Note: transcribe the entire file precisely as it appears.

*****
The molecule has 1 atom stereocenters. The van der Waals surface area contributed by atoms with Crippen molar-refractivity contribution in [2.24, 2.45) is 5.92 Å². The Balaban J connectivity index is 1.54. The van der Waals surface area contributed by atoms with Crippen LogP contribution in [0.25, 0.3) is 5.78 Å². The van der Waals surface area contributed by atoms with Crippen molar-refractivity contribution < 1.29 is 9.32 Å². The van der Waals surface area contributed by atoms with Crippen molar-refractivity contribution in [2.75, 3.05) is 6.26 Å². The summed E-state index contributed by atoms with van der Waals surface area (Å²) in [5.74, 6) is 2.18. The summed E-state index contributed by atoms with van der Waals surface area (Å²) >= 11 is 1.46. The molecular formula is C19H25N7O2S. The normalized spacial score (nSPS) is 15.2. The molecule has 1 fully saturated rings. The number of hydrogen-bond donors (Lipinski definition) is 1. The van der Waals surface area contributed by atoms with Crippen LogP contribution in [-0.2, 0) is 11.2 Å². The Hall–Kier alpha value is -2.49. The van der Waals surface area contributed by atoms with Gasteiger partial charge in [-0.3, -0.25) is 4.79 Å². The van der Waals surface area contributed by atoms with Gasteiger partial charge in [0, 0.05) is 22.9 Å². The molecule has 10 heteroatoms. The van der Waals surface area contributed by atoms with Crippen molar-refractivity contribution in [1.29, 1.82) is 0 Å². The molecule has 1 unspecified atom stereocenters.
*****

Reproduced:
The molecule has 1 atom stereocenters. The van der Waals surface area contributed by atoms with Crippen molar-refractivity contribution in [2.24, 2.45) is 5.92 Å². The Balaban J connectivity index is 1.54. The van der Waals surface area contributed by atoms with Crippen LogP contribution in [0.25, 0.3) is 5.78 Å². The van der Waals surface area contributed by atoms with Crippen molar-refractivity contribution < 1.29 is 9.32 Å². The van der Waals surface area contributed by atoms with Crippen molar-refractivity contribution in [2.75, 3.05) is 6.26 Å². The summed E-state index contributed by atoms with van der Waals surface area (Å²) in [5.74, 6) is 2.18. The summed E-state index contributed by atoms with van der Waals surface area (Å²) >= 11 is 1.46. The molecular formula is C19H25N7O2S. The normalized spacial score (nSPS) is 15.2. The molecule has 1 fully saturated rings. The number of hydrogen-bond donors (Lipinski definition) is 1. The van der Waals surface area contributed by atoms with Crippen LogP contribution in [-0.2, 0) is 11.2 Å². The Hall–Kier alpha value is -2.49. The van der Waals surface area contributed by atoms with Gasteiger partial charge in [-0.3, -0.25) is 4.79 Å². The van der Waals surface area contributed by atoms with Gasteiger partial charge in [0, 0.05) is 22.9 Å². The molecule has 10 heteroatoms. The van der Waals surface area contributed by atoms with Crippen molar-refractivity contribution in [1.29, 1.82) is 0 Å². The molecule has 1 unspecified atom stereocenters.